Markets experienced heightened volatility last week, with the S&P 500 rising 0.49% and Dow dropping 0.48%. Meanwhile, the NASDAQ rose 1.62%, as international markets took a small dip, with the MSCI EAFE losing 1.10%.
FACT OF THE WEEK
14 percent of Americans believe astrologers, fortune tellers and psychics can foresee the future.
The markets' highs and lows came from a variety of economic and geopolitical developments. The U.S. jobs report posted solid gains while international trade concerns continued to cause some unease. In this market update, we'll break down the major stories to help you understand what moved markets.
Impressive Jobs Report
Outstanding nonfarm payroll employment numbers rolled in on Friday, and the data supports a strong U.S. economy. Here is a snapshot of some key numbers:
- Unemployment dropped to 3.8% - its lowest recording in 18 years.
- Payroll growth jumped to 223,000, far beyond the expected 188,000.
- Average hourly earnings climbed 2.7%; as a result, the Fed will likely raise interest rates two more times in 2018.
Taken together, the data gives investors and analysts a positive outlook. With more people working, consumption could rise, which could increase demand on production and keep people employed. Some analysts believe that this cycle should continue, barring any unforeseen disruptions. Meanwhile, the solid data helped ease market tensions and keep the U.S. dollar up, despite concerns of a potential global trade war.
New International Tariffs
On Tuesday, President Trump said the U.S. would implement a 25% tax on $50 billion worth of products from China, including high-tech investments. This decision seemed to surprise China, as rumors of a trade war had recently calmed. U.S. and Chinese officials were unable to resolve their dispute over tariffs on Sunday, June 3.
The Trump administration also announced tariffs on metals from Canada, Mexico, and the European Union - all U.S. allies. In an attempt to reduce our trade deficit, Trump placed a 25% tax on steel and a 10% tax on aluminum. International leaders reacted quickly to the news, claiming they may strike back on U.S. goods like orange juice, motorcycles, bourbon, apples, and other products.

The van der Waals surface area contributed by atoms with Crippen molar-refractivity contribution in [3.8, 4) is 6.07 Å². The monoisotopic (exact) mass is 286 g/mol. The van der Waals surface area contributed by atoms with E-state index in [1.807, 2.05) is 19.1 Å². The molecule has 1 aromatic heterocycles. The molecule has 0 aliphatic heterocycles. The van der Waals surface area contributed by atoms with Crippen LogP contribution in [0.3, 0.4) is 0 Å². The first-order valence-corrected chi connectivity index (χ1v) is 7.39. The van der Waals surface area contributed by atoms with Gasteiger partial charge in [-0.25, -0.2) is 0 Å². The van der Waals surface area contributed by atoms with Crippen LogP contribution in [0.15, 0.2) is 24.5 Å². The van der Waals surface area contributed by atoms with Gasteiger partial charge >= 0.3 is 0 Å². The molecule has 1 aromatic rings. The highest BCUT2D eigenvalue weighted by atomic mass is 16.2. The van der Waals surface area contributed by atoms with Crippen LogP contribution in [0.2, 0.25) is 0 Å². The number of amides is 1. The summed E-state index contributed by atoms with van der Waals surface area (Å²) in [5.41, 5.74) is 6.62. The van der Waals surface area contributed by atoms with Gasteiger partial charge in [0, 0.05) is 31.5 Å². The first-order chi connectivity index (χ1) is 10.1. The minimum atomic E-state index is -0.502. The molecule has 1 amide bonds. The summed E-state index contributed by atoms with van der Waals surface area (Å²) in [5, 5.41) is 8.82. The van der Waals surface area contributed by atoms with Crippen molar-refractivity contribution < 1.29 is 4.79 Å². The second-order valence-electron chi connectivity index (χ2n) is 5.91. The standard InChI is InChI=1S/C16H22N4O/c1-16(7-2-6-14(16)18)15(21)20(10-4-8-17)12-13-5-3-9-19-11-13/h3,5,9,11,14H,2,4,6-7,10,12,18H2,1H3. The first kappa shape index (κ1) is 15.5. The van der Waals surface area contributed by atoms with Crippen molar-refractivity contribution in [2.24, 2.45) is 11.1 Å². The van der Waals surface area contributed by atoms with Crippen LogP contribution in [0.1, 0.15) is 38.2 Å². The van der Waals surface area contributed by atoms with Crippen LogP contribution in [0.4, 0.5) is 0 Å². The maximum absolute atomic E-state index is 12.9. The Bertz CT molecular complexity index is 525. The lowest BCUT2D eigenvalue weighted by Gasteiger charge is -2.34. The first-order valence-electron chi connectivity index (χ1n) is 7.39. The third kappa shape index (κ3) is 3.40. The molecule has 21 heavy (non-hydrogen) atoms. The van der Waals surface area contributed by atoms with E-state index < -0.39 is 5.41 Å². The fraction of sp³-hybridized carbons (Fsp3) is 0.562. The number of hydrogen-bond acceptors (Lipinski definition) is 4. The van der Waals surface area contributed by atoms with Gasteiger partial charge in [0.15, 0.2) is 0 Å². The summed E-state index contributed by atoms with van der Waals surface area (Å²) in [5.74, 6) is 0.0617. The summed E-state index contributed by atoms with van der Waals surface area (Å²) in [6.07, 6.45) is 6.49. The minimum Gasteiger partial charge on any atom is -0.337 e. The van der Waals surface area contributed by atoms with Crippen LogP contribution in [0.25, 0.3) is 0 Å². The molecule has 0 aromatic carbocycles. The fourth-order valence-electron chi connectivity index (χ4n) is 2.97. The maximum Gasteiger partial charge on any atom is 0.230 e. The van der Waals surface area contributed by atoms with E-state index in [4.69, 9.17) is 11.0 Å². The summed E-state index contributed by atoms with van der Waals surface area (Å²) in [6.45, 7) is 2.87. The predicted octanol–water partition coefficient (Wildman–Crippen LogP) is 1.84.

Next week, we will focus on Tuesday's job openings and Wednesday's international trade reports. Other indicators like jobless claims and factory orders will help balance out a relatively quiet week for economic data. In addition, we will continue to track developments on trade negotiations and the potential summit between President Trump and North Korean leader Kim Jong-un.
If you have questions about how any of this information may affect you, please contact us. We are happy to help you.
BEWARE THE SECRET-SHOPPING SCAM
The Federal Trade Commission is warning that an old scam involving fraudulent checks and shopping has again reared its head.
Here's how it starts. You get a check in the mail with a job offer as a secret shopper. You deposit the check and see the funds in your account a few days later, and the bank even tells you the check has cleared.
Your first assignment is to test the in-store money transfer service, like Western Union or MoneyGram, by sending some of the money you deposited. Or you might be told to use the money to buy reloadable cards or gift cards, such as iTunes cards. You're instructed to send pictures of the cards or to give the numbers on the cards.
Eventually, the bank finds out the check you deposited is a fake, which means you're on the hook for all that money.
Banks make money available from deposited checks in a few days, but a fake check can take weeks to be discovered.
The lesson: If anyone ever asks you to deposit a check and then wire or send money in any way, you can bet it's a scam.
FINANCIAL STRATEGY OF THE WEEK
PROTECT AGAINST LARGE FINANCIAL LOSSES
Purchase adequate insurance to protect against potential "big dollar" losses. These include disability, liability, catastrophic medical expenses, the death of a household earner or family caregiver, and major damage to, or the total destruction of, your home and/ or personal property.
Insurance is a way of managing risks. When you buy insurance, you transfer the cost of a potential loss to the insurance company in exchange for a fee, known as the premium. Insurance companies invest the funds securely, so it can grow, and pay out when there's a claim.